Tuesday, January 27, 2009

Mapping the Zone: Improving Flood Map Accuracy

FEMA and NOAA asked the National Research Council to examine the factors that affect flood map accuracy; assess the costs and benefits of producing more accurate maps; and recommend ways to improve mapping, communication, and management of flood-related data. The report Mapping the Zone: Improving Flood Map Accuracy concludes significant loss of life, destroyed property and businesses, and repairs to infrastructure could be avoided by replacing FEMA flood maps with ones that contain high-accuracy and high-resolution land surface elevation data. The benefits of more accurate flood maps will outweigh the costs, mainly because insurance premiums and building restrictions would better match the actual flood risks. Coastal region flood maps could also be improved by updating current models and using two-dimensional storm surge and wave models.



Sunday, January 25, 2009

Southern California San Andreas Overdue?

New research by University of California Irvine scientists shows the southern stretch of the San Andreas fault has had a major temblor about every 137 years (previous studies indicated a 200 yr cycle). The last major earthquake in the Carrizo Plain section of the San Andreas was the 7.9 magnitude Fort Tejon event of 1857. READ MORE


Thursday, January 22, 2009

Global Earthquake Model: The Open Platform Initiative to Understand Earthquake Risk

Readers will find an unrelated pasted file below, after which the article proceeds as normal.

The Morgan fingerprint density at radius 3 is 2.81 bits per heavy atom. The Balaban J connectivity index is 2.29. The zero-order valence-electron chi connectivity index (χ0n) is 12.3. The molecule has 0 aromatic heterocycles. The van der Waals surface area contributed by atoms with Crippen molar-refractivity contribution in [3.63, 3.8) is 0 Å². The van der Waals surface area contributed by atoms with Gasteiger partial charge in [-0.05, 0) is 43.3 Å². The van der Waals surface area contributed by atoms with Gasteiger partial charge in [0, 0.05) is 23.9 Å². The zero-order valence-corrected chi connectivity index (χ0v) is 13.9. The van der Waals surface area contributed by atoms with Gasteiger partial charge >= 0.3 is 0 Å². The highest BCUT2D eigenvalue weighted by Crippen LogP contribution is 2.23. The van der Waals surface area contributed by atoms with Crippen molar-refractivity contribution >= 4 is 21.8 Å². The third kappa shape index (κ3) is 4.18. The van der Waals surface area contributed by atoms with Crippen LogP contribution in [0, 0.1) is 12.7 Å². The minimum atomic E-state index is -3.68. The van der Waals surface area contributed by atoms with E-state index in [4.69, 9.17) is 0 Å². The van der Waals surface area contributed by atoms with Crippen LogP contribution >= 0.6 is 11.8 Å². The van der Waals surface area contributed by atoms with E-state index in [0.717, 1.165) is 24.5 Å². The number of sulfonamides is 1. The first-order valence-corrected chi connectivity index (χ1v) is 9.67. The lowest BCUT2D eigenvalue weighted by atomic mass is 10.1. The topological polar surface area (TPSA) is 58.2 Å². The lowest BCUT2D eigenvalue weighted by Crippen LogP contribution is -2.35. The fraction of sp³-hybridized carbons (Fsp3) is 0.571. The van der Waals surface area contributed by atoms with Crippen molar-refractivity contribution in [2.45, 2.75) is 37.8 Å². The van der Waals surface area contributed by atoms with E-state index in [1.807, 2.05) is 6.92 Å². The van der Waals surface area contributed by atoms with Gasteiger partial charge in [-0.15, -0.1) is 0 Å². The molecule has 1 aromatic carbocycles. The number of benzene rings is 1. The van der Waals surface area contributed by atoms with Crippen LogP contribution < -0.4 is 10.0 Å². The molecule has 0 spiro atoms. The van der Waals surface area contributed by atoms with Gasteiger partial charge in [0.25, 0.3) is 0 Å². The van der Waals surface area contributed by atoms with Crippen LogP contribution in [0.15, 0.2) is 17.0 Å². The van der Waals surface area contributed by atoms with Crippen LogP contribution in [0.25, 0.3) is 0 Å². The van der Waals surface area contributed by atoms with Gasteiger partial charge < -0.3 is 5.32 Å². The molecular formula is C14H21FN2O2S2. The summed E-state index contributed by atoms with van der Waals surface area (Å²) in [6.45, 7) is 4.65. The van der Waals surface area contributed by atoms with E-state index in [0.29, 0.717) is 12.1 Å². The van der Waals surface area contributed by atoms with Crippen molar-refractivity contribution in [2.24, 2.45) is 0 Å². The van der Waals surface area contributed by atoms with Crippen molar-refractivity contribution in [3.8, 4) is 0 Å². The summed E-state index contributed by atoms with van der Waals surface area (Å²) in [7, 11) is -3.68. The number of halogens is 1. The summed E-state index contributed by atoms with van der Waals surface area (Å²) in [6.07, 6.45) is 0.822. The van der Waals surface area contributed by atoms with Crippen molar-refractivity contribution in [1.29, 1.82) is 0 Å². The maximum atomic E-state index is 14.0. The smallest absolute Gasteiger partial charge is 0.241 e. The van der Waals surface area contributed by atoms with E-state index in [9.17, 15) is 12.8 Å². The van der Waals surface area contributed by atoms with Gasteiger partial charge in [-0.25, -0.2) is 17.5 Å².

RiskMarketNews has posted a podcast with Dr. Ross Stein from USGS regarding his work on the Global Earthquake Model and why it’s important to the insurance industry and the development of insurance-linked securities. MORE

Does anybody know how or if HAZUS-MH plays in the Global Earthquake Model initiative, please comment ?


Tuesday, January 20, 2009

HAZUS-MH in Morgan County Indiana

The Morgan County Indiana Hazard Mitigation Steering Committee has selected the Polis Center at Indiana University Purdue University Indianapolis to use HAZUS-MH to develop the county's disaster mitigation plan. READ MORE


Monday, January 19, 2009

HAZUS on a MAC !!!

Phil McCormick from the Riverside City Fire Department reports ... we were finally able to get HAZUS working on the MACs for the Grad students. So far, here is what we found and have done:

DESKTOP with Windows XP, full-version of Office Suite, HAZUS MR3 and a full version ARCGIS 9.3 via a network

Increased the memory to 4GB, upgraded to a 500GB harddrive, and doubled the standard Windows partition. It ran OK until we added the HAZUS patches and then it didn’t work well, so we reloaded it without the patches and it seems to be working fine with HAZUS. It is a little slower then my Dell laptop, but not that much.

MacBook Pro with Windows XP, student -version of Office Suite, HAZUS MR3 and a stand alone student version ARCGIS 9.3